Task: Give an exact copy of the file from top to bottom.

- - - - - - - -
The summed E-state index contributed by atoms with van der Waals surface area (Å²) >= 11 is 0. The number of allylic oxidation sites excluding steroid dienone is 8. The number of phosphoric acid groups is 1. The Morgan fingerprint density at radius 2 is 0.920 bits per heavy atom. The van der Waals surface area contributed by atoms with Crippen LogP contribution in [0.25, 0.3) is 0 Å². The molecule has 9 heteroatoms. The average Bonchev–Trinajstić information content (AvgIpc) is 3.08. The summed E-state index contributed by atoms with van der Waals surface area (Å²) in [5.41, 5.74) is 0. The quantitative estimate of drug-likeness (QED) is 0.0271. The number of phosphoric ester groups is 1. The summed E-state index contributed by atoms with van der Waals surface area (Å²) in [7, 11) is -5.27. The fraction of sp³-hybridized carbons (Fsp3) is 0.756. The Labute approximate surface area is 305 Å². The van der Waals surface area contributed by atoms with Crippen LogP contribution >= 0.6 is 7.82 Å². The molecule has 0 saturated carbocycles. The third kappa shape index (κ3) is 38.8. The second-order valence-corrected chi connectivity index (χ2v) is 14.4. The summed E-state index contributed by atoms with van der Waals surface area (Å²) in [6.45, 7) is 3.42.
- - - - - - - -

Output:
The summed E-state index contributed by atoms with van der Waals surface area (Å²) >= 11 is 0. The number of allylic oxidation sites excluding steroid dienone is 8. The number of phosphoric acid groups is 1. The Morgan fingerprint density at radius 2 is 0.920 bits per heavy atom. The van der Waals surface area contributed by atoms with Crippen LogP contribution in [0.25, 0.3) is 0 Å². The molecule has 9 heteroatoms. The average Bonchev–Trinajstić information content (AvgIpc) is 3.08. The summed E-state index contributed by atoms with van der Waals surface area (Å²) in [5.41, 5.74) is 0. The quantitative estimate of drug-likeness (QED) is 0.0271. The number of phosphoric ester groups is 1. The summed E-state index contributed by atoms with van der Waals surface area (Å²) in [7, 11) is -5.27. The fraction of sp³-hybridized carbons (Fsp3) is 0.756. The Labute approximate surface area is 305 Å². The van der Waals surface area contributed by atoms with Crippen LogP contribution >= 0.6 is 7.82 Å². The molecule has 0 saturated carbocycles. The third kappa shape index (κ3) is 38.8. The second-order valence-corrected chi connectivity index (χ2v) is 14.4. The summed E-state index contributed by atoms with van der Waals surface area (Å²) in [6.45, 7) is 3.42.